A bill intended to shift the cost of school bonds away from owners of farm and ranch land advanced from general file April 21.
Agricultural and horticultural land is valued at 75 percent of its actual value for purposes of property taxation under current law. Under LB2, as introduced by Albion Sen. Tom Briese, it would be valued at 30 percent of its actual value for purposes of school district taxes levied to pay the principal and interest on bonds issued on or after Jan. 1, 2022.
Under a Revenue Committee amendment, it would be valued at 50 percent of its actual value for that purpose.
In many rural districts, Briese said, farmland comprises much of the tax base, but residential homeowners outnumber farmers and ranchers at the ballot box. That disparity in tax burdens can encourage “excessive investment” in K-12 buildings through unnecessary bond votes, he said.
“From my perspective, [LB2] does not impose an onerous burden on anyone,” Briese said. “It simply injects more accountability into the voting decision and gives everyone a little more skin in the game.”
Sen. Curt Friesen of Henderson supported the bill. He said it would distribute more fairly the cost of retiring school bonds in districts where residential property owners outnumber farmers and ranchers, who pay a larger portion of the bond debt due to high agricultural and horticultural land valuations.
“When the majority, by far, of the tax dollars come from … the ag land,” Friesen said, “it’s pretty easy to vote for a tax increase that raises your taxes $1.50 and raises somebody else’s $100.”
Lincoln Sen. Matt Hansen opposed LB2 and filed a motion to bracket the bill until June 10, which effectively would end debate on it this session. He said the bill is intended to discourage school bonding in rural areas.
The motion failed on a vote of 6-34.
The committee amendment also included the amended provisions of Briese’s LB79, which would set the minimum amount of relief granted under the Property Tax Credit Act at $275 million per year through tax year 2023.
The act, passed in 2007, provides property owners with a tax credit based on the valuation of their property.
Although lawmakers likely will repurpose the property tax credit fund in the future — perhaps to increase state aid to schools — for now, Briese said, the Legislature should build it up in an effort to reduce Nebraska’s overreliance on property taxes to fund local government.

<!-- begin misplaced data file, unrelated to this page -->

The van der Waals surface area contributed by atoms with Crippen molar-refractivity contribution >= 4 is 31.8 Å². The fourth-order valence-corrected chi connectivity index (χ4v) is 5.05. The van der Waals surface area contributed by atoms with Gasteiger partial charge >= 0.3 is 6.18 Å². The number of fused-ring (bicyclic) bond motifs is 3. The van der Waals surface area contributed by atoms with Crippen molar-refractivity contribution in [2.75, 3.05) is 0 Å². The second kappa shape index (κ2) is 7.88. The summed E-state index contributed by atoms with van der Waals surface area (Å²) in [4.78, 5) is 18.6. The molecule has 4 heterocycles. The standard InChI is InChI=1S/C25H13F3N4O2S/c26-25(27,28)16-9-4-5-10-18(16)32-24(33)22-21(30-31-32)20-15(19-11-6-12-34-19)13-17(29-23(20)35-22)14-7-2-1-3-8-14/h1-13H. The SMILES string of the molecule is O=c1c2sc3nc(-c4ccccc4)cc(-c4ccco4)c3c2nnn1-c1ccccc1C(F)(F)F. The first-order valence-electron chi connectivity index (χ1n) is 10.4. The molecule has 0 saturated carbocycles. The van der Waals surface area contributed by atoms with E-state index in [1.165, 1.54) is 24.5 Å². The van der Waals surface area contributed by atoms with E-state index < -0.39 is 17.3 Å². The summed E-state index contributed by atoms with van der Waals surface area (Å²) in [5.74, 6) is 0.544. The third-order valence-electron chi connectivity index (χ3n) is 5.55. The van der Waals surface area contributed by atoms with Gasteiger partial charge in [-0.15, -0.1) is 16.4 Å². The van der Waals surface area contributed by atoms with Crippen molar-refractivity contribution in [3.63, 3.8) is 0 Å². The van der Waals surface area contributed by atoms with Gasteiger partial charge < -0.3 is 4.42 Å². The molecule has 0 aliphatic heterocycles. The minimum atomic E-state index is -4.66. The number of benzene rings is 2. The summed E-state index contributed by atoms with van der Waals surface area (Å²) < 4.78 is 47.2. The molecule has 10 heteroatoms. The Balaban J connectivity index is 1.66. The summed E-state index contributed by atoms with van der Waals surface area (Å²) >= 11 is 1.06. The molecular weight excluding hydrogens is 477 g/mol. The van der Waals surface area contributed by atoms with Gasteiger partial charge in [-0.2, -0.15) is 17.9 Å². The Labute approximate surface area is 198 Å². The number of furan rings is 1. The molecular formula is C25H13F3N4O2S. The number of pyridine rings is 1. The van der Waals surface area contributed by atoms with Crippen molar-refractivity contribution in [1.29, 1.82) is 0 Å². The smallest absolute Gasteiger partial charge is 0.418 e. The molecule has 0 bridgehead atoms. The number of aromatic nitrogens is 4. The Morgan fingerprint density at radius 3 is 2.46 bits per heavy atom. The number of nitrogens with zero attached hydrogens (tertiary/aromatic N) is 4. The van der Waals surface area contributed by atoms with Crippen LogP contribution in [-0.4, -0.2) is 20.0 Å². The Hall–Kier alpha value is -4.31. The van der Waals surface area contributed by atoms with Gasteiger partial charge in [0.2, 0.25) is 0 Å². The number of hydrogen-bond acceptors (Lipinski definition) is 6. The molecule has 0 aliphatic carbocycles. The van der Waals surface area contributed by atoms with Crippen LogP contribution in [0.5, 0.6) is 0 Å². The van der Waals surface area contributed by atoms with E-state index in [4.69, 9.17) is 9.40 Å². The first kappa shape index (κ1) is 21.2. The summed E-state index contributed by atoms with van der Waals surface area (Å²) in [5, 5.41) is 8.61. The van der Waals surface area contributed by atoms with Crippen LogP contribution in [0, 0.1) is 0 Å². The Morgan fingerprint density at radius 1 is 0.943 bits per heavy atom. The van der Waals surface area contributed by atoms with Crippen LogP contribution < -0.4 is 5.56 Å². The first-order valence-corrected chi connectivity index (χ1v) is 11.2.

“It’s not perfect,” he said. “But it does go to every Nebraska property owner.”
Under the committee amendment, the minimum amount of relief each tax year would be the minimum amount from the prior year increased by 3 percent, beginning with tax year 2024.
Briese introduced an amendment to the committee amendment that instead would set the minimum amount of relief at $275 million for tax year 2021 and $313 million for tax year 2022, which he said would codify the amount appropriated to the fund in the current state budget.
Under Briese’s amendment, the minimum amount of relief would increase by 3 percent per year beginning in tax year 2023 rather than 2024.
After several senators expressed concerns about that provision, Briese withdrew the amendment and offered a floor amendment, adopted 25-11, that would exclude the annual increase and set the minimum amount of property tax credits at $313 million per year beginning in tax year 2022.
Sen. Anna Wishart of Lincoln opposed the floor amendment, saying that increasing the property tax credit fund’s statutory minimum would limit the Appropriations Committee’s flexibility when creating future budgets.
She said the state will spend approximately $1.45 billion, nearly 15 percent of its current budget, on the LB1107 credit and the property tax credit program during the current biennium.
“If that is not working,” Wishart said, “we need to figure out a different way to invest these dollars so that farmers and business owners and residential homeowners can actually experience that relief.”
North Platte Sen. Mike Groene introduced an amendment to strike any changes to the property tax credit fund. He said that portion of Briese’s proposal was unnecessary because any future Appropriations Committee is not likely to reduce the statutory minimum from $313 million.
Groene said his amendment would preserve the Revenue Committee’s proposal to reduce farmland valuations to 50 percent for the purpose of retiring school bonds. That change would be a “huge victory for rural Nebraska,” he said, by addressing an inequity in how school buildings are financed in districts where agricultural land makes up most of the tax base.
Briese supported Groene’s amendment, saying he would respect the concerns senators had about raising the property tax credit fund’s statutory minimum.
After adopting the Groene amendment 37-1, lawmakers voted 37-0 to adopt the committee amendment. They then advanced LB2 to select file on a vote of 38-3.